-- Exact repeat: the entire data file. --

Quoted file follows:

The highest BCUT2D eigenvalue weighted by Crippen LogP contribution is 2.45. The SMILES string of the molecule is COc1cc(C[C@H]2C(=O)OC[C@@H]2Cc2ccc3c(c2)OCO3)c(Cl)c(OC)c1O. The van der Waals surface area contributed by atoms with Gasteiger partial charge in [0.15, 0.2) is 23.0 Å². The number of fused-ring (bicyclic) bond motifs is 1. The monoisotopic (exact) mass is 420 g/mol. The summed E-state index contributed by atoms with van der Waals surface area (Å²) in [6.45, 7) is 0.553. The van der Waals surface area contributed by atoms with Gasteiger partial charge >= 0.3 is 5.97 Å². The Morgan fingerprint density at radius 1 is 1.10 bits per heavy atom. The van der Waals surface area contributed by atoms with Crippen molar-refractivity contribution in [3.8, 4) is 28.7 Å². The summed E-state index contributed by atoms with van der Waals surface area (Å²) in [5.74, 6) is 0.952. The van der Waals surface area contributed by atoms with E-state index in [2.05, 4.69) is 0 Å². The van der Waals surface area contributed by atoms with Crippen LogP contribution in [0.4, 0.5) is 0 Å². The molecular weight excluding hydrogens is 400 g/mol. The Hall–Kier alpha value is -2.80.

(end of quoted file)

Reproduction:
The highest BCUT2D eigenvalue weighted by Crippen LogP contribution is 2.45. The SMILES string of the molecule is COc1cc(C[C@H]2C(=O)OC[C@@H]2Cc2ccc3c(c2)OCO3)c(Cl)c(OC)c1O. The van der Waals surface area contributed by atoms with Gasteiger partial charge in [0.15, 0.2) is 23.0 Å². The number of fused-ring (bicyclic) bond motifs is 1. The monoisotopic (exact) mass is 420 g/mol. The summed E-state index contributed by atoms with van der Waals surface area (Å²) in [6.45, 7) is 0.553. The van der Waals surface area contributed by atoms with Gasteiger partial charge >= 0.3 is 5.97 Å². The Morgan fingerprint density at radius 1 is 1.10 bits per heavy atom. The van der Waals surface area contributed by atoms with Crippen molar-refractivity contribution in [3.8, 4) is 28.7 Å². The summed E-state index contributed by atoms with van der Waals surface area (Å²) in [5.74, 6) is 0.952. The van der Waals surface area contributed by atoms with E-state index in [2.05, 4.69) is 0 Å². The van der Waals surface area contributed by atoms with Crippen LogP contribution in [0.4, 0.5) is 0 Å². The molecular weight excluding hydrogens is 400 g/mol. The Hall–Kier alpha value is -2.80.